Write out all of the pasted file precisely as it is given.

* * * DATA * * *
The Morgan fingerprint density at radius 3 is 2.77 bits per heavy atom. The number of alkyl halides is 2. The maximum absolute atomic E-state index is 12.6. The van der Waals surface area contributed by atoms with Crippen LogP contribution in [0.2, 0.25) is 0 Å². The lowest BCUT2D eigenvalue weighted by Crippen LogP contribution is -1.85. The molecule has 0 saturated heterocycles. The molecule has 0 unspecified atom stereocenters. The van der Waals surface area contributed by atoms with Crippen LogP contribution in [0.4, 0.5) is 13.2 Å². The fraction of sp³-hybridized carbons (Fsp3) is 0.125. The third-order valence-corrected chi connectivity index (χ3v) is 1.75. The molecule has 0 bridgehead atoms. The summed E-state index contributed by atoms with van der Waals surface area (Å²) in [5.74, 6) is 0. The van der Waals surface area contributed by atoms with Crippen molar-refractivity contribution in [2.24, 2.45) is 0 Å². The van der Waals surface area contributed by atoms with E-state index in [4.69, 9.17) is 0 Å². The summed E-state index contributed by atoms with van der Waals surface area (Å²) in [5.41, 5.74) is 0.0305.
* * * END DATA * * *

The Morgan fingerprint density at radius 3 is 2.77 bits per heavy atom. The number of alkyl halides is 2. The maximum absolute atomic E-state index is 12.6. The van der Waals surface area contributed by atoms with Crippen LogP contribution in [0.2, 0.25) is 0 Å². The lowest BCUT2D eigenvalue weighted by Crippen LogP contribution is -1.85. The molecule has 0 saturated heterocycles. The molecule has 0 unspecified atom stereocenters. The van der Waals surface area contributed by atoms with Crippen LogP contribution in [0.4, 0.5) is 13.2 Å². The fraction of sp³-hybridized carbons (Fsp3) is 0.125. The third-order valence-corrected chi connectivity index (χ3v) is 1.75. The molecule has 0 bridgehead atoms. The summed E-state index contributed by atoms with van der Waals surface area (Å²) in [5.74, 6) is 0. The van der Waals surface area contributed by atoms with Crippen molar-refractivity contribution in [2.24, 2.45) is 0 Å². The van der Waals surface area contributed by atoms with E-state index in [4.69, 9.17) is 0 Å². The summed E-state index contributed by atoms with van der Waals surface area (Å²) in [5.41, 5.74) is 0.0305.